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On Saturday, I visited Panmunjom and the Korean Demilitarized Zone (DMZ) for the first time.  Panmunjom is one of the places I’ve wanted to visit for a long time.  I’m a history buff, and I’m particularly fascinated by the geopolitical repercussions of World War II.  Panmunjom is one of the most visible remnants of that war and of the Korean War.  The experience for me, like so many, was surreal.  The DMZ, a four kilometer wide snake of uninhabited land that cuts across Korea, is quiet and idyllic.  Nature thrives there, and in the villages lying in and around the DMZ it’s business as usual.  The panoramic views of North Korea were surprisingly beautiful.  I know that North Korea viewed from the DMZ is a sort of Potemkin village; that is, it looks much greener from the outside than it does on the inside.  My mind is all too aware of the potential danger lying beyond the DMZ and the tense state of the Korean ceasefire.  This is especially true given recent political events.  This morning the U.S. Government warned Japan that North Korea may have launched a test missile into the Sea of Japan.  The DMZ itself is schizophrenic—it appears to be quiet because it is still under ceasefire, but it is always on high alert because of the constant threat of war.

I joined the USO tour early in the morning.  I boarded the bus with 82 other foreign tourists.  We left Seoul and drove approximately one hour north on the “Freedom Highway.”  We left the city and passed several rural townships with unspectacular block-style high rise housing.  Several miles north of Seoul along the Han River I saw barbed wire paralleling the freeway to thwart infiltrators from the North.  We passed through two military checkpoints before arriving at the headquarters of the UN High Command just outside the DMZ.  We disembarked and boarded United Nations buses.  Following a 10-minute presentation at Camp Bonifas, we set out for the DMZ.  At Panmunjom, site of the Joint Security Area (JSA) jointly administered by the UN and North Korea, we entered a building constructed by the chairman of Hyundai to serve as a reunion place for families divided by the Korean War.  Those reunions have not yet taken place.  We walked up a flight of stairs and onto a marble dais facing North Korea.  I looked around intently for traces of tension.  I did not see much movement on the North Korean side, although I spotted three North Korean guards enter a guard house to my right, and I noted that a couple of guards on the North Korean side closely monitored our group.  I imagine that our group was being watched from many different anges.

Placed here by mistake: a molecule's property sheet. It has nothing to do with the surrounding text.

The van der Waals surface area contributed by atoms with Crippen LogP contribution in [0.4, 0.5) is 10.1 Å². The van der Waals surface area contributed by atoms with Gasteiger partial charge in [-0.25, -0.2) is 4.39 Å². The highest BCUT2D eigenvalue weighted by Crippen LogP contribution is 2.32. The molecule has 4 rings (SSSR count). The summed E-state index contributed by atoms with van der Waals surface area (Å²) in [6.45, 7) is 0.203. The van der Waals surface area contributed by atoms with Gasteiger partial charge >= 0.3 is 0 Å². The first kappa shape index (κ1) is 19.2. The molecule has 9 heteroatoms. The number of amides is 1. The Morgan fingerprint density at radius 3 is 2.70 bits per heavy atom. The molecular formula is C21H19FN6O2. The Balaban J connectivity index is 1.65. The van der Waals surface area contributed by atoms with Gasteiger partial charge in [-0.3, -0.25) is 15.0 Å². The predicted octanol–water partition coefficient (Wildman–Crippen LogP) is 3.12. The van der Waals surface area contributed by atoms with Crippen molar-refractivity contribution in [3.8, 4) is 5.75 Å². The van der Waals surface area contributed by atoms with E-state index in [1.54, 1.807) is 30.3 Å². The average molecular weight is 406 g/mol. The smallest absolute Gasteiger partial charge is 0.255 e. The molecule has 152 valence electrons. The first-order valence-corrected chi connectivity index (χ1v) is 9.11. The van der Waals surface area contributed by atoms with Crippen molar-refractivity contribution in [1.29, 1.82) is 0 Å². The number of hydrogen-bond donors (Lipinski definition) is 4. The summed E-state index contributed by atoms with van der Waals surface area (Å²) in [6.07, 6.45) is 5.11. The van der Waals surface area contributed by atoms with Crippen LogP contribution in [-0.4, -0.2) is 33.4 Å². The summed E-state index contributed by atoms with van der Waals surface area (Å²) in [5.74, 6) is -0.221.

After a short briefing by the military guide, we marched into the famous blue UN building where peace talks are occasionally held.  We walked to the end of the room into the North Korean side of the building.  I noted a Samsung air conditioner sitting in the corner.  My trip to North Korea lasted a mere five minutes.  South Korean guards stood at attention in the UN building and at several points on the South Korean side, standing at attention in identical, frozen tae kwondo martial arts positions.  As the South Korean guards marched, their pants jingled with the sound of clicking marbles.  The military guide mentioned that the marbles were intended to fool the enemy into misjudging troop strength.

I looked through the window of the UN building at an innocuous 10’ x 2’ slab of concrete.  The slab represented the boundary between North and South Korea.  The image of this slab is still fresh in my mind.  In any other location this slab would be nothing more than a street curb or a sidewalk.  However, at Panmunjom it represents a boundary between a divided nation with two countries and two opposing ideologies.  It seems so innocent looking, so inviting to cross over, yet so dangerous.  I wondered what would happen if someone broke ranks from our tour group and tried to cross over the boundary, something that last happened in 1984 when a Soviet defector fled to South Korea via Panmunjom.  That incident resulted in a firefight and several deaths.  My first thought was that one of the South Korean guards would likely tackle the perpetrator before they crossed the border.  If by chance the person escaped the guard’s grasp and ran into North Korea, they would surely be seized by North Korean guards and taken forcefully away for questioning.  An international incident would ensue, and the incident would receive significant international media attention.  I shudder at the thought.  I looked at the open space between the two Koreas and understood why Koreans are not allowed to visit the JSA.  It’s a discriminatory policy, but now that I’ve been there I understand why the policy is in force.  No barrier stood between our group and the People’s Democratic Republic of Korea (DPRK) other than one solitary South Korean guard.  Foreigners tend to look on the DMZ with detached curiosity, but to Koreans it represents so much more.  Crossing that innocuously-looking slab of concrete would surely increase hostilities on the Korean Peninsula.